If the back ain't broke, don't fix it.
"Imagine Me & You," a new British film written and directed by a man named Ol Parker, is a good idea on paper, perhaps; it edges the romantic-comedy genre to the cliff of modern sexual politics. Gently, calmly, carefully, and with a buffoonish British accent in the vein of Hugh Grant, it makes us laugh uncomfortably at the fact that -- yes! -- women do indeed fall in love with other women. And men with men, and so on.
Imagine the relief, then, when in this current gay film revolution, "Imagine Me & You" puts the struggle to overcome this formerly passe phenomenon in the hands of the unrequited lovers and not in those of its detractors. (It's what Ennis and Jack face eloquently in "Brokeback Mountain," though their dilemma is far more alien to them than in this film's modern London setting.) Call it social progress lite.
I'm glad we have a film to tell us it's OK to fall in love, and that falling in love is most often a very hard thing to do. Without it, I don't know what I would have done. Perhaps lived in a cave.
Piper Perabo, who most memorably hiked her jeans up for some cow-tippin', beer-lovin' line-dancing in "Coyote Ugly," is Rachel, a British newlywed who, when walking down the aisle to meet her charming and pretty about-to-be-husband Heck (Matthew Goode), catches a glimpse of the wedding's florist, Luce (Lena Headey).
It's all that love-at-first-sight and I-can't-take-my-eyes-off-you kind of love. Not universal, but certainly idealistic and lovely at times. Rachel goes through the motions of marrying her man, living the married life with her best friend, and oh, by the way, sneaking by Luce's flower shop to casually say hello and trip on her words.
Few today will contest the scenario in this matinee romance. Perhaps we're too conditioned to the plight of a love triangle gone askew (read: "crossing the street," as Rachel calls it, to the other gender), that it doesn't enlighten anymore. Still, all the better: We're enlightened, let's move on. The trouble here is that for a few random moments it only merely manages to entice or excite, and for a romantic comedy, that's a shame.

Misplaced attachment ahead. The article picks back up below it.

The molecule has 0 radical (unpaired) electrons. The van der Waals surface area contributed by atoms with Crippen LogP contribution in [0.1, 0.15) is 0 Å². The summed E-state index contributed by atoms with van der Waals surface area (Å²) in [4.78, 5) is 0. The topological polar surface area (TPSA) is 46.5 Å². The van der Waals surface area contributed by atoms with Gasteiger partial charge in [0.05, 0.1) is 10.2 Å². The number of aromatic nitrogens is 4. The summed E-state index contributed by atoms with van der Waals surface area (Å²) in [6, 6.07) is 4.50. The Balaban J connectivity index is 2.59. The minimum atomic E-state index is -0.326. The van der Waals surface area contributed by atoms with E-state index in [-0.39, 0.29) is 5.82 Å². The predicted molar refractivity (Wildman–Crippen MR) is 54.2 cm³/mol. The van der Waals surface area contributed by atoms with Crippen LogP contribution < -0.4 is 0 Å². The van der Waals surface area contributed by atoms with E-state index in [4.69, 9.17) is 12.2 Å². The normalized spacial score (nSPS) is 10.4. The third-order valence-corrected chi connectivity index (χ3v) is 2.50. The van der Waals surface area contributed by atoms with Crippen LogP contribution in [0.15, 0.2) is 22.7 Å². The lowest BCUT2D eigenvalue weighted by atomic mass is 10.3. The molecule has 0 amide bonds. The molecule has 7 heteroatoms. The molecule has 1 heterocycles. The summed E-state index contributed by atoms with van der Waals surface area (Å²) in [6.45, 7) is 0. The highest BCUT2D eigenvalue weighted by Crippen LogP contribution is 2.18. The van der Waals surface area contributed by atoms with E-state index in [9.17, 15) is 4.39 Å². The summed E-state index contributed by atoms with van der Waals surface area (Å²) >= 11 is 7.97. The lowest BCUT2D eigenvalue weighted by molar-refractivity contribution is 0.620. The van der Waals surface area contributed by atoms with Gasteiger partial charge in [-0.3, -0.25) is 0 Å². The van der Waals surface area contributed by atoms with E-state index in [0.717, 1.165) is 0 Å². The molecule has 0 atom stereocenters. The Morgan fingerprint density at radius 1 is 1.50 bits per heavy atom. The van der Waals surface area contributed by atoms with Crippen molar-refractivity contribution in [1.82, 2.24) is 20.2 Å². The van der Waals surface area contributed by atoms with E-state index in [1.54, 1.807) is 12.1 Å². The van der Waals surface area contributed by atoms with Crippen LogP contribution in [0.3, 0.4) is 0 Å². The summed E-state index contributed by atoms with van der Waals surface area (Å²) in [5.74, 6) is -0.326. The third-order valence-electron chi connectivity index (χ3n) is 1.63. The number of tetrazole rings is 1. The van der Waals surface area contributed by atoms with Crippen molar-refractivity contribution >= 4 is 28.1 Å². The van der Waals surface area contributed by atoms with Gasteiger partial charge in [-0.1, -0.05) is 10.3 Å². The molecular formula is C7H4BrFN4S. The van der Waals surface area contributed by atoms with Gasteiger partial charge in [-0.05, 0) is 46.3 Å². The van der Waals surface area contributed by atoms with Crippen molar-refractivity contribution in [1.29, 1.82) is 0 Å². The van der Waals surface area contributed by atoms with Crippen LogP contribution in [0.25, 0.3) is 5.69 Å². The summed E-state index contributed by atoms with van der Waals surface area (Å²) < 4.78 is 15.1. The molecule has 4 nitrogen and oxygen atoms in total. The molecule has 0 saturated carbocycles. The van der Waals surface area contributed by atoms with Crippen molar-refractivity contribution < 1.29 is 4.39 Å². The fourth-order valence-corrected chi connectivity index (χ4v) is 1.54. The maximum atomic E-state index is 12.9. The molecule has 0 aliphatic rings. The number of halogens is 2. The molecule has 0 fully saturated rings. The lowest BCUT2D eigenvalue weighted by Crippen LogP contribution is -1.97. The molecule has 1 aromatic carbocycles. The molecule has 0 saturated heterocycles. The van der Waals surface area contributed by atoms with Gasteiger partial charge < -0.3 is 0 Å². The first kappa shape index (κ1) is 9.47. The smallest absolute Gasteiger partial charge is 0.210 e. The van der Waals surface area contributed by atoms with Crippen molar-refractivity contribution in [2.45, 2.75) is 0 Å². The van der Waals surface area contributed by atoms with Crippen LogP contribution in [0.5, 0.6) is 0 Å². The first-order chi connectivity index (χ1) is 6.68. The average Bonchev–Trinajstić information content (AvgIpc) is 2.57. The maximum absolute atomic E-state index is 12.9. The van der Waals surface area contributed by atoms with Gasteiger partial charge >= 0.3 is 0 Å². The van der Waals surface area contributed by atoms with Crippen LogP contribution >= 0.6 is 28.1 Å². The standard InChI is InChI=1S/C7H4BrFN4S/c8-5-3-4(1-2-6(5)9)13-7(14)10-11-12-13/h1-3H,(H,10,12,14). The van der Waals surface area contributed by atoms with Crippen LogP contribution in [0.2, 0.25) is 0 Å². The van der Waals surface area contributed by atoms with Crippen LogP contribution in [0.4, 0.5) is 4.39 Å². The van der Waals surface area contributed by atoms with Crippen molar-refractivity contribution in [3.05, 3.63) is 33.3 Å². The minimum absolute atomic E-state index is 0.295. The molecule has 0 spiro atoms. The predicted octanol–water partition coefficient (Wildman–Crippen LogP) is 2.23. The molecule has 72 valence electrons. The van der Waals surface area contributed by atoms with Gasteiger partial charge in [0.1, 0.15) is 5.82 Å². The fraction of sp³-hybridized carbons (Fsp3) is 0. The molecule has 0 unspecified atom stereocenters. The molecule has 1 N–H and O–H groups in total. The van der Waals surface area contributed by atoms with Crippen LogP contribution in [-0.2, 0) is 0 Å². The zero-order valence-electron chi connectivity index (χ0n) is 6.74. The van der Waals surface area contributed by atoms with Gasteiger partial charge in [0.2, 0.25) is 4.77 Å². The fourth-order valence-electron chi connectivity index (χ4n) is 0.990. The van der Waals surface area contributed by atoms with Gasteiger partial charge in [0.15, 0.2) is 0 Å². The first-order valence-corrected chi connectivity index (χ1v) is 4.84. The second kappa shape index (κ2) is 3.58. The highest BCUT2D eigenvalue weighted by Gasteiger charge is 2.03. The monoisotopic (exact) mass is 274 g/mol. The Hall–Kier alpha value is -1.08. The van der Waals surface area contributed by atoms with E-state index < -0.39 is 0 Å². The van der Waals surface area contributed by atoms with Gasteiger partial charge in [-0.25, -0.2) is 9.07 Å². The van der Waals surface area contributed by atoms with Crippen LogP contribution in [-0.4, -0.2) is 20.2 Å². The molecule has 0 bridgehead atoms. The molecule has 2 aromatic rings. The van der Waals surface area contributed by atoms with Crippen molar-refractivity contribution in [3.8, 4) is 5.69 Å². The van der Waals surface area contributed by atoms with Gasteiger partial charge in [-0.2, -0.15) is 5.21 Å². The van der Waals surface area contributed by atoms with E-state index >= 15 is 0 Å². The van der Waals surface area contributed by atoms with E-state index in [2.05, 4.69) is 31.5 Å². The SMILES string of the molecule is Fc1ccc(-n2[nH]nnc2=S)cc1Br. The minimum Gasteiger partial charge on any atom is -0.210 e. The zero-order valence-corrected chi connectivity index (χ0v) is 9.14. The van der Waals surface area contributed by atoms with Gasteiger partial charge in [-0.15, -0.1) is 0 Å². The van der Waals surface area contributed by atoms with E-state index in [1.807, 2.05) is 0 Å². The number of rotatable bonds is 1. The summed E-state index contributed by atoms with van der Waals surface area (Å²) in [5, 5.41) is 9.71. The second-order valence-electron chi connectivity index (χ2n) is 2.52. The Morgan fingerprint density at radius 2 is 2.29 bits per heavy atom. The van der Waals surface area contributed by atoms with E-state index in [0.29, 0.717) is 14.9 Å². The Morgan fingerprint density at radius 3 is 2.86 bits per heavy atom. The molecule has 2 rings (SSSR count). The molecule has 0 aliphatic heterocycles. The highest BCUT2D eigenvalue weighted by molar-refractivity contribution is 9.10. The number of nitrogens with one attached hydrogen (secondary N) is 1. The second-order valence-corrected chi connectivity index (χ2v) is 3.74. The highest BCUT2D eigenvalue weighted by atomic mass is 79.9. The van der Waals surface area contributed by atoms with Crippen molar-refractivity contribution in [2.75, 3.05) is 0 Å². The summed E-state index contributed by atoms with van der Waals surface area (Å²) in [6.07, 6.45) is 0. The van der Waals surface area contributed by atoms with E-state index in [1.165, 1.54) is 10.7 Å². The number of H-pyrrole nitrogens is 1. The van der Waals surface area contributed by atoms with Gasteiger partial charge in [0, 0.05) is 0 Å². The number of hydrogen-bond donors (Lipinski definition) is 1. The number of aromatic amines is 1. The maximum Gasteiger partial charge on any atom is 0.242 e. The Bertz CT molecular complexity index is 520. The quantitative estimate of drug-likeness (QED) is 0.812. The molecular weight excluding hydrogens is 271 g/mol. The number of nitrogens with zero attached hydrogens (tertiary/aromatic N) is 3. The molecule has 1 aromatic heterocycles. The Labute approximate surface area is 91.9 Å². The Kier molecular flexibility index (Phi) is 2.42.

Filling in the gaps, we're spoon-fed the same British humor we initially swooned for ("Four Weddings and a Funeral") and later revolted against (almost every Hugh Grant movie since, save "Love, Actually"). Bumbling middle-aged parents squabble about their age-old and festering complacency; lonesome bridesmaids attract only the ugliest groomsmen at the reception; the best man philanders around only to be rejected by the bridesmaids in an ironic twist of something or other. What a vicious cycle.
Even the inclusion of the song from which the film gets its title -- actually, a lyric, from "Happy Together" by the Turtles -- is shoved down our throats, as if we didn't expect it to pop up before the credits roll.
Rachel's father, Ned (Anthony Head), and young sister, oddly named "H" (Boo Jackson), are exceptions to this rule. Dad drunkenly muses about his wife's many-centuries-old age while little H is grown up past her years and poses oddly metaphorical questions about why and how the world evolves. These two are the bearers of this review's one-and-a-half stars, and they earn it.
Let it be said that the movie's premise may not be revolutionary for most audiences, but that's not to say it can't be for those on the fringe of its pathos or perspectives. Certainly these three lovers are faulty only of their own feelings, and even then they only rarely act irrationally in spite of them. (Infidelity is still a no-no in Hollywood and abroad, it would seem.) I would imagine this film could open the eyes of those who still can't wrap their heads around such an entanglement.
But for the rest of us, those who have seen enough episodic television to catch a falling storyline 40 minutes before it hits, it's far less eventful than most romantic comedies. Watching sausage be made is perhaps more enlightening.
With "Imagine Me & You," it's not so much our imagination that needs regeneration; it's the inspiration behind it. Few here will disagree, I suspect: The song was better.
1.5 stars (out of 4) IMAGINE ME & YOU
STARRING: Piper Perabo and Lena Headey
DIRECTOR: Ol Parker
RUNNING TIME: 94 minutes
RATING: R for mild language and sexual situations.
THE LOWDOWN: Two young Brits unexpectedly fall in love after one designs flowers for the other's wedding.